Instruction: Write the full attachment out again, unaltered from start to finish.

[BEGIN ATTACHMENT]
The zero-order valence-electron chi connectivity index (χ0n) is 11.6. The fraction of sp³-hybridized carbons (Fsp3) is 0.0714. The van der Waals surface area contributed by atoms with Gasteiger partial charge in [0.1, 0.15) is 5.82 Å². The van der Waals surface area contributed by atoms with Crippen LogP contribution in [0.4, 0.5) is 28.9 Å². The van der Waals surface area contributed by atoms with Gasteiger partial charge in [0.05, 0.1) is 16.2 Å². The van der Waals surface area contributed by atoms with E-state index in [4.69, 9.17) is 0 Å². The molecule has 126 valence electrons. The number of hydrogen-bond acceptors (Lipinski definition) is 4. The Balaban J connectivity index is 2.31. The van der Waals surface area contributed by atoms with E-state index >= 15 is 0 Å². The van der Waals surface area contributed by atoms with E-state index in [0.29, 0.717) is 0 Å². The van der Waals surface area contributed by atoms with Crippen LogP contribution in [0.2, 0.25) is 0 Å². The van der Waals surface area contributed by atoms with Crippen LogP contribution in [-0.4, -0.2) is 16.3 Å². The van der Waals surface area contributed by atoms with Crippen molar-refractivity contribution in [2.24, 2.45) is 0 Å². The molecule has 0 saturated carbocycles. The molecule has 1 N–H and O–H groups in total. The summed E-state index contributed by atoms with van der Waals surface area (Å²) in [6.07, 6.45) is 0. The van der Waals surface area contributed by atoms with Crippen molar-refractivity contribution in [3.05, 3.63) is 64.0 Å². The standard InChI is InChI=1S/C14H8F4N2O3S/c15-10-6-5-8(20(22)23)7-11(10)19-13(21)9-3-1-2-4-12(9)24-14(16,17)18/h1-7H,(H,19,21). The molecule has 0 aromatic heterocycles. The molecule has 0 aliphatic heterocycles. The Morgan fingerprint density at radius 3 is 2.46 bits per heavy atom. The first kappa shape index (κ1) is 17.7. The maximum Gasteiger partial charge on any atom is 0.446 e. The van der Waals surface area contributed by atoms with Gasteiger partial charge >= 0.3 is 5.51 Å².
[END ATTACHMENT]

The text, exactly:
The zero-order valence-electron chi connectivity index (χ0n) is 11.6. The fraction of sp³-hybridized carbons (Fsp3) is 0.0714. The van der Waals surface area contributed by atoms with Gasteiger partial charge in [0.1, 0.15) is 5.82 Å². The van der Waals surface area contributed by atoms with Crippen LogP contribution in [0.4, 0.5) is 28.9 Å². The van der Waals surface area contributed by atoms with Gasteiger partial charge in [0.05, 0.1) is 16.2 Å². The van der Waals surface area contributed by atoms with E-state index in [4.69, 9.17) is 0 Å². The molecule has 126 valence electrons. The number of hydrogen-bond acceptors (Lipinski definition) is 4. The Balaban J connectivity index is 2.31. The van der Waals surface area contributed by atoms with E-state index >= 15 is 0 Å². The van der Waals surface area contributed by atoms with E-state index in [0.29, 0.717) is 0 Å². The van der Waals surface area contributed by atoms with Crippen LogP contribution in [0.2, 0.25) is 0 Å². The van der Waals surface area contributed by atoms with Crippen LogP contribution in [-0.4, -0.2) is 16.3 Å². The van der Waals surface area contributed by atoms with Crippen molar-refractivity contribution in [2.24, 2.45) is 0 Å². The molecule has 0 saturated carbocycles. The molecule has 1 N–H and O–H groups in total. The summed E-state index contributed by atoms with van der Waals surface area (Å²) in [6.07, 6.45) is 0. The van der Waals surface area contributed by atoms with Crippen molar-refractivity contribution in [3.05, 3.63) is 64.0 Å². The standard InChI is InChI=1S/C14H8F4N2O3S/c15-10-6-5-8(20(22)23)7-11(10)19-13(21)9-3-1-2-4-12(9)24-14(16,17)18/h1-7H,(H,19,21). The molecule has 0 aromatic heterocycles. The molecule has 0 aliphatic heterocycles. The Morgan fingerprint density at radius 3 is 2.46 bits per heavy atom. The first kappa shape index (κ1) is 17.7. The maximum Gasteiger partial charge on any atom is 0.446 e. The van der Waals surface area contributed by atoms with Gasteiger partial charge >= 0.3 is 5.51 Å².